While we are there, Heba calls to say that she’s in the area. We meet up outside a very locked up Vodafone. Heba and I go in to Cilantro Cafe, while we wait for Becs to come back from the bicycle repair shop to exchange the tube we had bought yesterday for his busted tire. We sit and talk about how things are going politically and what direction we think it’s going in. Becs comes back and joins us and as do a few other friends of ours. We huddle around a small table as, Heba a relative of one of the leading oppositions leaders and a big supporters of his. She tells us about her experience on Friday when she accompanied her relative on the 28th for Friday prayer, he wasn’t allowed in to the Mosque and prayed outside in the street along with many others. Heba and her relative’s wife stand back and the riot police inch forward encircling them almost boxing them in. They push them down hard off of the pavement in the back. As soon as Friday prayer is over, tear gas is fired in to the crowd for them to disperse. Her relative is ambushed and they have no idea where he was or where he had been taken until much later. He had been held in the mosque along with the Middle East’s newest heart-throb, Al Jazeera’s news correspondent, Ayman Mohydin.
Reports of reporters being detained or arrested under the emergency law are flooding twitter along with many other protesters! OUTRAGE!!!

My friend in Alexandria calls me to ask how the night was in Cairo last night. I tell him that it was quiet. He informs me that his night was far from quiet. He had a full scale shoot out right outside his building from 3am to 7am. He sounded exhausted and his moral was low. He told me that thugs (looters or theives) were armed with machine guns. The neighborhood were no match for them but luckily the army took action and returned fire. 4 of the intruders were killed, a couple captured and the rest retreated.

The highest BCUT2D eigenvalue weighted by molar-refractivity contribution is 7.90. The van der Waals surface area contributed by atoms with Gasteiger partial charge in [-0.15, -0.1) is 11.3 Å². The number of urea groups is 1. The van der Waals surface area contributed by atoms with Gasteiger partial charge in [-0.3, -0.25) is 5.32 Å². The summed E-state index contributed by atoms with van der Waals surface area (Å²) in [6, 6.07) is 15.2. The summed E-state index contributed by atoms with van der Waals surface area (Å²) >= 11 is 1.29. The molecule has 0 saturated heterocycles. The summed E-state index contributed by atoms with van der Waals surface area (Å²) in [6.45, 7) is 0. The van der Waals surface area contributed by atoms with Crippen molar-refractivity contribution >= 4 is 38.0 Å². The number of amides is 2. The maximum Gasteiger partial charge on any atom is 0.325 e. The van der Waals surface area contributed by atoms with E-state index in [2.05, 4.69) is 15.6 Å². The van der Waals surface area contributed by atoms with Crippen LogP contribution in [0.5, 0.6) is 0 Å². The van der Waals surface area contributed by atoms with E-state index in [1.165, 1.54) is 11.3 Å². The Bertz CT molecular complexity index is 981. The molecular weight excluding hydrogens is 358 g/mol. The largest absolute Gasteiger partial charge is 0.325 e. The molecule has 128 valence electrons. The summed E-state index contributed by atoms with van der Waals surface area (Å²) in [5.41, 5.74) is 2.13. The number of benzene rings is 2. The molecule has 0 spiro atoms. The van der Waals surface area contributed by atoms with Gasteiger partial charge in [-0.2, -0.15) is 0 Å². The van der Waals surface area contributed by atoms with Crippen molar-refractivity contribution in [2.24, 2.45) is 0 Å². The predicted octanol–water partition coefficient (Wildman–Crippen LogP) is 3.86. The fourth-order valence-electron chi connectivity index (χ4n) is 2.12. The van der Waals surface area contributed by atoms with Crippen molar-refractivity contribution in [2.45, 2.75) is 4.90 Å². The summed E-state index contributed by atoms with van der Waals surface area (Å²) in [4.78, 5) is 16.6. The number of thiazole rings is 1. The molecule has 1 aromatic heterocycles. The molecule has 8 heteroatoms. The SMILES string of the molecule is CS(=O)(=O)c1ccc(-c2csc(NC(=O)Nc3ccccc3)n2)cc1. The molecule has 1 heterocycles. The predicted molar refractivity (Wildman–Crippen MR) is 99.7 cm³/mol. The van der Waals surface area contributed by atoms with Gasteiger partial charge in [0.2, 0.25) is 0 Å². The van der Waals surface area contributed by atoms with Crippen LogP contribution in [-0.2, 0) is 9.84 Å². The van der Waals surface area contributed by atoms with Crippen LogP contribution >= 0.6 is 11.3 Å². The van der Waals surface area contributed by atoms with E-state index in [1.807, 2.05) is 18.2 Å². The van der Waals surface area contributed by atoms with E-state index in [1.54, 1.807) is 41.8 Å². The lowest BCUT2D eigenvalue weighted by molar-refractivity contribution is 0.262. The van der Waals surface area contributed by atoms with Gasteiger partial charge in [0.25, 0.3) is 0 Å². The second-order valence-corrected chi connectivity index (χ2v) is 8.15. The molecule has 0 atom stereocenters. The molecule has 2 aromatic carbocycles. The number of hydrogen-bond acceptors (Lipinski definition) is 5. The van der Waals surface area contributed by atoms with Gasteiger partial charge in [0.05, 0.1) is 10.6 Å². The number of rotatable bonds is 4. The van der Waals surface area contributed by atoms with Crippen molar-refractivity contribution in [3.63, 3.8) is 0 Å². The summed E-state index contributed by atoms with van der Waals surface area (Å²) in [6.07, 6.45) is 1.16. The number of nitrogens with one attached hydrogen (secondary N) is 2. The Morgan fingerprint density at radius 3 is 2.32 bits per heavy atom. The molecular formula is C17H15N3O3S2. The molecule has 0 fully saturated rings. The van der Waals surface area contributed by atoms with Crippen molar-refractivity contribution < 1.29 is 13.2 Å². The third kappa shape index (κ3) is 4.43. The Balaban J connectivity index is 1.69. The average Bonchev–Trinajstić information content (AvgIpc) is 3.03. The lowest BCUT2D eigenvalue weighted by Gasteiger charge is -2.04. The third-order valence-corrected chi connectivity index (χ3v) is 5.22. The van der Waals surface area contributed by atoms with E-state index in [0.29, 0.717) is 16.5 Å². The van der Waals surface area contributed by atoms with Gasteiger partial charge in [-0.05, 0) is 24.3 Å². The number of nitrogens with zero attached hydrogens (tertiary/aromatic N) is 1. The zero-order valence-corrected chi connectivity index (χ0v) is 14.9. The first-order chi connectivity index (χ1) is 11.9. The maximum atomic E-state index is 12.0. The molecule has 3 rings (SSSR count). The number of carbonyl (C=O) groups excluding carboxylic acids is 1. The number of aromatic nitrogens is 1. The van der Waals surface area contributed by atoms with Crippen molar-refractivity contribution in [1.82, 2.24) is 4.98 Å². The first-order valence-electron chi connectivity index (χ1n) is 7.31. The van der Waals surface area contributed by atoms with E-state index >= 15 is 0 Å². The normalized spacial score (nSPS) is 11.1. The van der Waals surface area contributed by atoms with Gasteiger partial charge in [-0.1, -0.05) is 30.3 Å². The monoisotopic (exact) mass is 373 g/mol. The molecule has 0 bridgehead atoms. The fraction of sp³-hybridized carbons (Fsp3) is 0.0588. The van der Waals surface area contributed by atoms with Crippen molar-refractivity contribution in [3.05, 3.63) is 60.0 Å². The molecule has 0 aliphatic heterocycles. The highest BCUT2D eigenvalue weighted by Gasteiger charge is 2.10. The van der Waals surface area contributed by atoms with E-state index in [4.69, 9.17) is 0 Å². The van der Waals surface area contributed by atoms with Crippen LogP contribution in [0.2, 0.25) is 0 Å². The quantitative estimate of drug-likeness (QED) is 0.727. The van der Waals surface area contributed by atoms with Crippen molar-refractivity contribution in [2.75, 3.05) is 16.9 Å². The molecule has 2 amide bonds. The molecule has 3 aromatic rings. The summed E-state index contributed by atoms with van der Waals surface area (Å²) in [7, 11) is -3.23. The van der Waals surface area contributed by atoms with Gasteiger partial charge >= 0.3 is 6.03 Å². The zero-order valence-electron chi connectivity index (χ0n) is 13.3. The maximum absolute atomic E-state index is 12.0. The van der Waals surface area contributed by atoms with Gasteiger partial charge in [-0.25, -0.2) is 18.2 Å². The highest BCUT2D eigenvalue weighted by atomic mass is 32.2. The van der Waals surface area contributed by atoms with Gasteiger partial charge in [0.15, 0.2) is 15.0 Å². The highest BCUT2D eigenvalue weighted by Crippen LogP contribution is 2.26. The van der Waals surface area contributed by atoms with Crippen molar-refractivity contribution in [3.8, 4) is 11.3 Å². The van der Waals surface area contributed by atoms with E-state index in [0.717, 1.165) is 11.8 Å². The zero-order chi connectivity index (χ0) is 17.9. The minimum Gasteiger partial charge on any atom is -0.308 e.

A very tall, handsome and strapping UN judge came and joined us, he brought an interesting new insight on to what could happen if the President was to step down and leave the country. When he spoke he reminded me of a University professor commanding his student’s attention.
Closing time came too soon, we bid everyone farewell and stay safe before we went on our way. Before we continue on our way home, we stop and by two more boxes of cake mix. (I think I have turned Becs in to a Betty Crocker backing monster!)
He was so inspiring that when we got home Becs told his parent’s that he was going to go to Tahrir tomorrow and that was that! I really want to accompany him, but I know if I go and if the battles between the protesters and the pro Mubarak mob continue and something happens to me, I would never be able to forgive myself.

Tomorrow is another day, tomorrow is ‘Departure Friday’

Wednesday, 2nd of February 2011

In the early hours of this morning Mubarak addressed the nation and said that he would not run for president in September and will change the government.
The speech sounded reasonable, but something told me that things weren’t going to go down well with the protesters or the public.

Later that morning Becs and I decided to walk from his house near the Baron Palace to Korba to buy a few things and stretch our legs. I don’t know how inmates or animals in the zoo adapt or cope to being kept indoors for hours on end! I just can’t stand being in doors for 17 hours a day! It’s enough to drive you loopy!! All of this because of the curfew hours that have been set. It’s enough to cause cabin fever or claustrophobia!
I needed to be out doors, smell the cleanish air, walk around, do something different.
The feeling of being cooped up brought back memories of when my family and I took the last ferry-boat leaving Jeddah to Suez after the invasion of Kuwait in the 90s. Three days locked in the First Class floor because passengers who couldn’t get cabins were sleeping on the deck and the crew didn’t want them coming in doors. I don’t think I’ve ever been so bored in my life!

Walking in Heliopolis you would find it hard to believe that there was anything going on in the country, it’s relatively peaceful and quite. The presence of the armed army vehicles that were stationed at several important government building made it real.